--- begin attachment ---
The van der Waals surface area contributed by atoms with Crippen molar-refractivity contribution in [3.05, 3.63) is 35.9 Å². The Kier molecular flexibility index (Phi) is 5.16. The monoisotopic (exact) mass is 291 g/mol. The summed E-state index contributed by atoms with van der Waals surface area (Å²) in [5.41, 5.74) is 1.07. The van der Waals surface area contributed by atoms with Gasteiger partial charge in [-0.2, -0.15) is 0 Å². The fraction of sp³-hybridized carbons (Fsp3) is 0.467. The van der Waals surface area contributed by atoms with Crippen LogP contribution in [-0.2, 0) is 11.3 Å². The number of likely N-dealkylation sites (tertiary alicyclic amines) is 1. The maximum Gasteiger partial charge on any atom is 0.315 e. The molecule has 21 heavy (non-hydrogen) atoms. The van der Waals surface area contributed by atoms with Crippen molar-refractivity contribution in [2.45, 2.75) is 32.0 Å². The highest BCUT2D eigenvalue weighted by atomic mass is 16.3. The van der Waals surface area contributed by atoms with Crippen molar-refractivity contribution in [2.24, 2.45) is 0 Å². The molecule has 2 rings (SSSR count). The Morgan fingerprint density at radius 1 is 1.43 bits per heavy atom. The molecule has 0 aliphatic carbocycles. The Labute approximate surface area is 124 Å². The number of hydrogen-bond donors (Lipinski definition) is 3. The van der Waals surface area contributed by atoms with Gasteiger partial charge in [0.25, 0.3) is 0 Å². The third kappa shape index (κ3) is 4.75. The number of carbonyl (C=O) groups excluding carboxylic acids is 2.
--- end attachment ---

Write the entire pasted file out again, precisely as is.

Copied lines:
The van der Waals surface area contributed by atoms with Crippen molar-refractivity contribution in [3.05, 3.63) is 35.9 Å². The Kier molecular flexibility index (Phi) is 5.16. The monoisotopic (exact) mass is 291 g/mol. The summed E-state index contributed by atoms with van der Waals surface area (Å²) in [5.41, 5.74) is 1.07. The van der Waals surface area contributed by atoms with Gasteiger partial charge in [-0.2, -0.15) is 0 Å². The fraction of sp³-hybridized carbons (Fsp3) is 0.467. The van der Waals surface area contributed by atoms with Crippen LogP contribution in [-0.2, 0) is 11.3 Å². The number of likely N-dealkylation sites (tertiary alicyclic amines) is 1. The maximum Gasteiger partial charge on any atom is 0.315 e. The molecule has 21 heavy (non-hydrogen) atoms. The van der Waals surface area contributed by atoms with Crippen molar-refractivity contribution in [2.45, 2.75) is 32.0 Å². The highest BCUT2D eigenvalue weighted by atomic mass is 16.3. The van der Waals surface area contributed by atoms with Crippen molar-refractivity contribution in [2.24, 2.45) is 0 Å². The molecule has 2 rings (SSSR count). The Morgan fingerprint density at radius 1 is 1.43 bits per heavy atom. The molecule has 0 aliphatic carbocycles. The Labute approximate surface area is 124 Å². The number of hydrogen-bond donors (Lipinski definition) is 3. The van der Waals surface area contributed by atoms with Gasteiger partial charge in [0.25, 0.3) is 0 Å². The third kappa shape index (κ3) is 4.75. The number of carbonyl (C=O) groups excluding carboxylic acids is 2.